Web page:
Enh, seems to be only off by a factor 10, though IANAEE (I am not an electrical engineer). Forgive me if I'm missing a factor 1.44 or something, below.
Obviously you don't charge an electric car battery at 12 V. What the individual cells do is irrelevant, since they charge in parallel; the bottle neck is the cable attached to the car (and cooling, but hey, we're assuming magic new wonder battery tech, so I'll conveniently ignore that issue).
The highest power available using standard CEE (IEC 60309) plugs and mainline voltage is 3 x 125A x 230V, or about 86 kW. This is not normal in a home, obviously, but you can easily get a couple of these in commercial installations.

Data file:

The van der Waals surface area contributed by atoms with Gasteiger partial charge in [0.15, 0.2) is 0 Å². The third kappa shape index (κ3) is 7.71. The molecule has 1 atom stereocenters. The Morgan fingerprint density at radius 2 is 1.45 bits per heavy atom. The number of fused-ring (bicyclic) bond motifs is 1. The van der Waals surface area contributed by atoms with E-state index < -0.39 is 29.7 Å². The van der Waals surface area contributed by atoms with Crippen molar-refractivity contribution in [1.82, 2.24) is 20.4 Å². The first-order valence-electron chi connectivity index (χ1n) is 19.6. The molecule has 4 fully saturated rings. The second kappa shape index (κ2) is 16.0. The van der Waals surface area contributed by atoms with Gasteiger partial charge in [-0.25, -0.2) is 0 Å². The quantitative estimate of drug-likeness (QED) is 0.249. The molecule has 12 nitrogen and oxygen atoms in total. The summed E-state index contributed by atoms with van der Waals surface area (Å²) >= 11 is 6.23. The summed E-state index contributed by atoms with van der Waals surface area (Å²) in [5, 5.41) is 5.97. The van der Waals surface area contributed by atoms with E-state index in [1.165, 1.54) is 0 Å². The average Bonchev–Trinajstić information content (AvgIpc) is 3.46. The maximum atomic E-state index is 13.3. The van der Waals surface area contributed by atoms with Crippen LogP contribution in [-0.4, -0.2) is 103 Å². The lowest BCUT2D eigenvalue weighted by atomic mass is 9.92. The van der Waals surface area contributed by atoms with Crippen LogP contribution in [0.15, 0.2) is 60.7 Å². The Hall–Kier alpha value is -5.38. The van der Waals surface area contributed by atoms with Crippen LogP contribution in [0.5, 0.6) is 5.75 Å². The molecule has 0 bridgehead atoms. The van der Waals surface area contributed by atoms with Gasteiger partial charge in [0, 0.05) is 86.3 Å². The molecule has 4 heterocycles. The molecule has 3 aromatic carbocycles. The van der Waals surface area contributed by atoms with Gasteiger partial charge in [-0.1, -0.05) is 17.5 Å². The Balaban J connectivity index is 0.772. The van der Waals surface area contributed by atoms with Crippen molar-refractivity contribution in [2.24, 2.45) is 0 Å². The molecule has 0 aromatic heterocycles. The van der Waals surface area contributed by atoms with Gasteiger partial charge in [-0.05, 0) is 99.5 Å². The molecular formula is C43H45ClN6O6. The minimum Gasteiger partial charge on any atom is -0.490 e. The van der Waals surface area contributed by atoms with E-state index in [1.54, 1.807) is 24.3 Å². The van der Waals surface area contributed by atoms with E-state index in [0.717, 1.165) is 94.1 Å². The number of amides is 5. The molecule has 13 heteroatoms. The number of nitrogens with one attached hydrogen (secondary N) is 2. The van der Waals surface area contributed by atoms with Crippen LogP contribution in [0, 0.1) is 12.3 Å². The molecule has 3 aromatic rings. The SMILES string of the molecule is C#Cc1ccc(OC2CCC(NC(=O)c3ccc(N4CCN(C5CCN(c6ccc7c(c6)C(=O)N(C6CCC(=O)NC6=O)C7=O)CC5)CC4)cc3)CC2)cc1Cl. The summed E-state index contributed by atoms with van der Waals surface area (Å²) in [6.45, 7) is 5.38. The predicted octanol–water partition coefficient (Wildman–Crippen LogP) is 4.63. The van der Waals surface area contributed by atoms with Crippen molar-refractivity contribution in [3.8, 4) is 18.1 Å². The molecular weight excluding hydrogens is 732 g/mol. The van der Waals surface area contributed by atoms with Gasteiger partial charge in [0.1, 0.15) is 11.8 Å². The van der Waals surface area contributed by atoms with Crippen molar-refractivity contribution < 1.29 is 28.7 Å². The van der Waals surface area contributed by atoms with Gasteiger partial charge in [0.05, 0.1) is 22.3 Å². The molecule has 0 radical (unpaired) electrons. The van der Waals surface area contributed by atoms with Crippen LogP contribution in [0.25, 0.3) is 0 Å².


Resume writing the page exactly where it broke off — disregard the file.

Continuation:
Ignoring losses (I know, I know), 86 kW means one hour to fully charge a Tesla Model S with the big 85 kWh battery pack, but that's also a big battery pack.
Charging the 48 kWh battery of the upcoming Model E to 70 % will take: 70% x 48 kWh / 86 kW = 23 minutes.
Now, I would've thought 3 x 125 A x 230V was about the limit, simple due to the weight (those cables are very heavy!). But apparently, Tesla Superchargers go beyond this, to more than 120 kW (340 A x 360 V), with possible plans for 135 kW or even 150 kW. (I guess if the cable is short enough, and you increase voltage beyond mains voltage...) This gives you 70% x 48 kWh charging times in as little as 17 minutes (120 kW) or even 13 minutes (150 kW). Still a far cry from 2 minutes, but then the 17 minute figure is using current mass-market technology.